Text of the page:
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 WingsArchaeology
New in the Galleries Sacred Animals of Ancient Egypt


Coffin of a Cat
Early Ptolemaic peroid (4th century BCE)

 

 

Coffin of a Cat
Early Ptolemaic peroid (4th century BCE)
Mummified cats associated with the sacred animal cults of the late periods reflect a relatively late religious development, which began during the reign of the 22nd Dynasty (945-715 BCE). This dynasty originated in the city of Bubastis in the eastern Delta, where the goddess Bastet was chief deity. With the rise of the 22nd Dynasty, the cult of Bastet spread, and around the same time the female cat began to be regarded as her animal manifestation. From this period on, Bastet was represented as a cat or a cat-headed woman and became closely associated with the cat's fertility and protective powers.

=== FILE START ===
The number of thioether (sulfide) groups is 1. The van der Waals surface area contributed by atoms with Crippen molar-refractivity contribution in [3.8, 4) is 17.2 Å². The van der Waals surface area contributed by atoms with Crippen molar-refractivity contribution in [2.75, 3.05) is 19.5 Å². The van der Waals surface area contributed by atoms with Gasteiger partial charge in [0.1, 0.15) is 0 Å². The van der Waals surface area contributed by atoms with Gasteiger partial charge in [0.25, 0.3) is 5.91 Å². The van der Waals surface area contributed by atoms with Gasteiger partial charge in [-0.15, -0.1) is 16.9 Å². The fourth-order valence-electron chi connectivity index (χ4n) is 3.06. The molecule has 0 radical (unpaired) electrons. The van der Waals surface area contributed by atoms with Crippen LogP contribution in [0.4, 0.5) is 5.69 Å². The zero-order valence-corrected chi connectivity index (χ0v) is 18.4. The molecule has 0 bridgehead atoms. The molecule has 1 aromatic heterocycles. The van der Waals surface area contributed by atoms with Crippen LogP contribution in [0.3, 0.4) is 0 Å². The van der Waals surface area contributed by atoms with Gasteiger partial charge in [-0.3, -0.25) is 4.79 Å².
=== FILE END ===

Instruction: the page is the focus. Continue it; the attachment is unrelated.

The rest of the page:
The great popularity of Bastet in the late periods of Egyptian history is attested by the many mummified cats and cat-shaped statuettes found near her cult centers throughout Egypt. The numbers of cats used in her cult are estimated in the hundreds of thousands, possibly millions. Mummified cats were sometimes placed in wooden, cat-shaped coffins. Others were stored in rectangular bronze boxes surmounted by a cat figurine, or in hollow cat statuettes. The hollow statuette displayed here is exceptionally large, and indeed could have accommodated a complete mummified cat.



 
 
 
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